It's been 12 years since you passed and I've missed you every day. I feel your presence around me often. And, I know your prayers are still protecting me. I picture you smiling your sweet smile down on me. On all of us. You are special and so beloved.
The majority of my memories of you are from my childhood in Texas. I've experienced so much of my adulthood without you. If you could see me now, on this farm, you'd be so happy. And while the meaning of "farm" means two different things from where you lived and where I live now, they still hold the same sentiment. There's a lot of age and maturity and experience for me between the two farms now. As a child, going to the farm meant going to see Memaw and Pa and hours upon hours of making mud pies and chasing lightning bugs with cousins. Homemade biscuits and gravy every morning and the most amazing pallet to sleep on at night. (In Texas, ya'll know a pallet is a makeshift bed stacked high with your grandmother's old quilts, right?)
You had the smallest one bedroom home and yet, it was constantly full of family and love and laughter. The kitchen was the centerpiece. (Picture 9 kids lined up at an old farm table with benches - eating breakfast and passing Memaw's fresh, hot biscuits from a pan. That was Round 1. Within 30 minutes, there'd be 6 grown men lined up the table devouring a fresh, hot plate of biscuits and Memaw's gravy while they chatted with Pa at the head of the table. For all I know, Memaw may have made breakfast 6 times over every morning. There was always company and there were always hot biscuits, gravy and eggs.) You made it look so easy.
It was magical as a kid. As an adult now with my own home and farm, it sounds like WORK! I wonder now when did you ever sleep? When did you have time for all that cooking and my god, the grocery bill!?! The house was always spotless, but when did you ever have time to clean? Shamefully, I know us grand-kids weren't doing it. "In or Out," the adults always yelled. Of course they did! We were driving you all bat shit crazy whilst you were making breakfast, lunch and dinner for whoever decided to stop by.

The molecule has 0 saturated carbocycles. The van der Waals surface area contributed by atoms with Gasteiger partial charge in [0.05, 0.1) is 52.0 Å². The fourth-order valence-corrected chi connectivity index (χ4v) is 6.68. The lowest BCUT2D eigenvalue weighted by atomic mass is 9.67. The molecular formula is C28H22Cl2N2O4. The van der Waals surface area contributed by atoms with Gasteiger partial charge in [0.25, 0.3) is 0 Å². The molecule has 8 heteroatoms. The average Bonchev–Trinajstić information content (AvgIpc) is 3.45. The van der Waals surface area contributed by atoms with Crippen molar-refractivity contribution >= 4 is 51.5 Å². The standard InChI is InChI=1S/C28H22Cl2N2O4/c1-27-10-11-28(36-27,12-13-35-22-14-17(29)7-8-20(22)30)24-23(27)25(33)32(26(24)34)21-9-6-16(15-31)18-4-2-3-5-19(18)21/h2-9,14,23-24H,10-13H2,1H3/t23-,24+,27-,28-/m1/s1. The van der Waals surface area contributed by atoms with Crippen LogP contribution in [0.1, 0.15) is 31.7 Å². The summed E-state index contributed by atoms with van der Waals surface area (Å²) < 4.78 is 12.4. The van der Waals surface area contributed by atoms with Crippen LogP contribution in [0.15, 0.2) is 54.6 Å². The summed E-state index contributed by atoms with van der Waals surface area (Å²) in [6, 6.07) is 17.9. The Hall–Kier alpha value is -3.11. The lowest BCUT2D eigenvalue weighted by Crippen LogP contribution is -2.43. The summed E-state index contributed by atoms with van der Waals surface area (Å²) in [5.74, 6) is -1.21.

I get it now. And, I wish I would've understood it while you were still alive. I wish I would've cleaned your house and washed your dishes. I wish I could've sat you down and made you your favorite meal. I wish I would have thanked you for all your sacrifices. All the sacrifices that only you know and carried to heaven with you.
I'm not sure a grandchild ever had your undivided attention - there were too damn many of us. But, you loved us equally and never showed favoritism. But, I had you all to myself once. Just once. Pa passed and your world was turned upside down. I can remember you fussing at him and grabbing a handful of his strawberry blonde hair. It wasn't violent. It was aggravation mixed with love. I know he drove you crazy but he was your world. I understand that now. So, when he passed, I know you never got over it. And, the farm was sold. How sad that must have been for you, Memaw.
But, you handled it with a smile on your face and said you were going to do all the things you never could do when Pa was alive. You traveled and you spent quality time with family. And, I was blessed to have spent a very special time with you before you died. Ronnie was deployed and you came to Virginia Beach to spend a week with me. I will forever treasure that special time with you. Every morning when I came downstairs dressed and ready for work, you fussed over me and told me how beautiful I was. I would walk out of the house feeling like a million bucks. And, we cooked together in my kitchen. You were always happiest in the kitchen.
And, to this day when I'm in the kitchen cooking, I feel you there with me. Like - you're standing right next to me. Smiling. And directing me. And telling me how to make everything taste good because Lord knows - you loved you some Ronnie and he deserves a good, home-cooked meal. And in those times, instead of missing you, I feel calm and at peace.
Our farm holds special meaning to us - it means family and love. It symbolizes hard work and sacrifice. It is a sanctuary for us - beautiful and peaceful. I imagine those were the same things you felt on the farm. How we all felt on that farm in Texas with you.